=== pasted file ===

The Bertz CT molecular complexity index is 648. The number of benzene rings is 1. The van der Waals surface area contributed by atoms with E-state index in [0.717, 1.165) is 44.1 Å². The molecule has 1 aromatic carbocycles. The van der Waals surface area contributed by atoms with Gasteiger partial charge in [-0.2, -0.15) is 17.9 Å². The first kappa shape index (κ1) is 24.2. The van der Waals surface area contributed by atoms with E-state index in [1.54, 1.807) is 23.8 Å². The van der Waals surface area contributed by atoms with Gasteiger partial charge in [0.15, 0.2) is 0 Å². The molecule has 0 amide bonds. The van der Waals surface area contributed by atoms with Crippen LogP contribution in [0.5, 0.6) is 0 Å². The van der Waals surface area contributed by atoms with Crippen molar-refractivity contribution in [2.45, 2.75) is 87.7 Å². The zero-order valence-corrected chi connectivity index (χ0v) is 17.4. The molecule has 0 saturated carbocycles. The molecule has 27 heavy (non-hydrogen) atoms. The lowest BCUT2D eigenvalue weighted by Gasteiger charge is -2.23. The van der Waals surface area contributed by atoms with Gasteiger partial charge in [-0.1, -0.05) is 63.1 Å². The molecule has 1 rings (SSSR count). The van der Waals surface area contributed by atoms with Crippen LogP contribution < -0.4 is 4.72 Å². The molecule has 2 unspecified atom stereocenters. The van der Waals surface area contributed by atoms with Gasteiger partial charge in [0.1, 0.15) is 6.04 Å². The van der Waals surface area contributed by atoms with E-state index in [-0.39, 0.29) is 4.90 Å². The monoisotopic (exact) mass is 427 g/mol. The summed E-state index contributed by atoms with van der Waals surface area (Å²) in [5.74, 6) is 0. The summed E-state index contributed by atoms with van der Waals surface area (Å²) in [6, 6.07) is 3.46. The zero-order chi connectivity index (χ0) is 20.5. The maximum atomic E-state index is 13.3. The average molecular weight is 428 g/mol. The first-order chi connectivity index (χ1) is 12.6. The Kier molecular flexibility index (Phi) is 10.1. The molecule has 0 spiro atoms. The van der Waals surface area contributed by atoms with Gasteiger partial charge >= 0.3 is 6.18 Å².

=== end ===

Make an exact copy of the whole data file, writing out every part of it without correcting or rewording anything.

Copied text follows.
The Bertz CT molecular complexity index is 648. The number of benzene rings is 1. The van der Waals surface area contributed by atoms with E-state index in [0.717, 1.165) is 44.1 Å². The molecule has 1 aromatic carbocycles. The van der Waals surface area contributed by atoms with Gasteiger partial charge in [-0.2, -0.15) is 17.9 Å². The first kappa shape index (κ1) is 24.2. The van der Waals surface area contributed by atoms with E-state index in [1.54, 1.807) is 23.8 Å². The van der Waals surface area contributed by atoms with Gasteiger partial charge in [0.15, 0.2) is 0 Å². The molecule has 0 amide bonds. The van der Waals surface area contributed by atoms with Crippen LogP contribution in [0.5, 0.6) is 0 Å². The van der Waals surface area contributed by atoms with Crippen molar-refractivity contribution in [2.45, 2.75) is 87.7 Å². The zero-order valence-corrected chi connectivity index (χ0v) is 17.4. The molecule has 0 saturated carbocycles. The molecule has 27 heavy (non-hydrogen) atoms. The lowest BCUT2D eigenvalue weighted by Gasteiger charge is -2.23. The van der Waals surface area contributed by atoms with Gasteiger partial charge in [-0.1, -0.05) is 63.1 Å². The molecule has 1 rings (SSSR count). The van der Waals surface area contributed by atoms with Crippen LogP contribution < -0.4 is 4.72 Å². The molecule has 2 unspecified atom stereocenters. The van der Waals surface area contributed by atoms with Gasteiger partial charge in [0.1, 0.15) is 6.04 Å². The van der Waals surface area contributed by atoms with E-state index in [-0.39, 0.29) is 4.90 Å². The monoisotopic (exact) mass is 427 g/mol. The summed E-state index contributed by atoms with van der Waals surface area (Å²) in [5.74, 6) is 0. The summed E-state index contributed by atoms with van der Waals surface area (Å²) in [6, 6.07) is 3.46. The zero-order chi connectivity index (χ0) is 20.5. The maximum atomic E-state index is 13.3. The average molecular weight is 428 g/mol. The first-order chi connectivity index (χ1) is 12.6. The Kier molecular flexibility index (Phi) is 10.1. The molecule has 0 spiro atoms. The van der Waals surface area contributed by atoms with Gasteiger partial charge >= 0.3 is 6.18 Å².